per 100 grams
Carbohydrates 21.6 g
Proteins 21.2 g
Fats 49.9 g
Water 4.4 g
Fiber 12.5 grams
Starch 0.7 grams
Trans Fats 0 ug
Cholesterol 0.7 ug
Ash 3 grams


579 Calories per 100g

Almonds are an incredibly versatile and nutritious nut that has helped to provide sustenance to people over the course of centuries. Believed to be one of the oldest domesticated nut, they have their roots in the Middle East, specifically in what is now known as Iran, where they were being used as far ago as 3000 BC. Today, almonds are cultivated in large scale operations all over the world and remain a beloved snacks for both humans and animals alike.

Almonds are a member of the Rosaceae family, meaning that they are related to such items as peaches, plums, and apricots. These nuts grow on trees and start off as soft oval-shaped green shells with a velvety white coating. As the nut matures, the outer-shell turns brown and woody and eventually splits open, revealing a yellowish-tan, circular nut that can range in size from as small as a pea up to an inch in diameter.

The flavor of these nuts varies depending on how they were harvested and processed. The most commonly found type of almond is the “sweet” almond, which is relatively light and mellow with a sweet almond-flavor that some liken to marzipan or nougat. There is also the “bitter” almond which is much stronger in flavor and known for its pungency.

Nutrition-wise, almonds are a powerhouse of essential vitamins and minerals. They are an excellent source of Vitamin E, a fat-soluble vitamin that helps keep your skin healthy while also protecting cells from oxidative damage. Almonds are also packed with magnesium, a mineral that helps promote healthy muscle and tendon contraction; calcium to help your bones stay strong; and even manganese, an essential trace mineral that helps in tiding metabolism.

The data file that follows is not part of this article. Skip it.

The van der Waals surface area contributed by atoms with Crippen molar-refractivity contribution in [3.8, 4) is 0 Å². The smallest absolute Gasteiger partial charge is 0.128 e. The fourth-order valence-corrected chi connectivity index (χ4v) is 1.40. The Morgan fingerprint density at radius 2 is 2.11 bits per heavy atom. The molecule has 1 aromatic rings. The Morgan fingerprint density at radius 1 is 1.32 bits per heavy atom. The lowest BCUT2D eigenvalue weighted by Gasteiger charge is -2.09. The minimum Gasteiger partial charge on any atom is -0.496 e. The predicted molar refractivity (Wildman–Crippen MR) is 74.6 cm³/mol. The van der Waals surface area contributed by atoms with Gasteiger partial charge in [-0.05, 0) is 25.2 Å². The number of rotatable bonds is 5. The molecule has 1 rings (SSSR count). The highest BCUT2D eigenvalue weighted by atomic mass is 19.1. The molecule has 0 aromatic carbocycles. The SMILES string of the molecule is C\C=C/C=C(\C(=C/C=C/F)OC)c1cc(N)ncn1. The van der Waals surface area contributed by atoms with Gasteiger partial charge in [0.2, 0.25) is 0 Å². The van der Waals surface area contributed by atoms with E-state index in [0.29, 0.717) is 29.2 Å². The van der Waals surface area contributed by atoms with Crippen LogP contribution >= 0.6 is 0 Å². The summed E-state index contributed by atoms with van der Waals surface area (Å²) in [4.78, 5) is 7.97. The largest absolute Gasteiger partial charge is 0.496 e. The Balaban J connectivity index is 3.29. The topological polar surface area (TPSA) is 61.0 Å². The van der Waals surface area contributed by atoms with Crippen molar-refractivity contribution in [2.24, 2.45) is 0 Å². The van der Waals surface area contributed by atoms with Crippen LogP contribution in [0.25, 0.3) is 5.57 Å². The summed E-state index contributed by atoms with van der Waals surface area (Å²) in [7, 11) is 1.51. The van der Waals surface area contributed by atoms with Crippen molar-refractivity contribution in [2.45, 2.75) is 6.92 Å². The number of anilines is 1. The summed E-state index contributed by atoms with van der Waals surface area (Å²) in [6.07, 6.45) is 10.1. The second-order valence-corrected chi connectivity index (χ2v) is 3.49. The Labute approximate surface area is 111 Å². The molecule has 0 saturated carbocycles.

Almonds also contain a significant amount of monounsaturated fats and are relatively low in saturated fat, meaning that they are an ideal choice for those looking to incorporate beneficial fats into their diet. Additionally, they also provide a notable amount of dietary fiber, which aids in digestion and is beneficial for those trying to lower their cholesterol levels.

The dietetic benefits of almonds explain why they have been such a popular and integral part of cuisine for so many generations. They can be enjoyed raw, toasted, and even placed in a food processor and turned into almond butter, a delicious nut- and sugar-free spread that is surprisingly easy to make. There are also countless recipes out there that feature them as an ascending ingredient, from almond cakes and pastries to overtly spicy Moroccan dishes that include dried fruits, nuts, and almonds as essential components.

In conclusion, almonds are an incredibly nourishing, easily accessible, and tasteful nut that has been sustainably used across cultures for centuries. With so many different types and variations, you are sure to find one that fits your taste buds and nutrition needs! Making them a part of your diet is easy, delicious, and beneficial.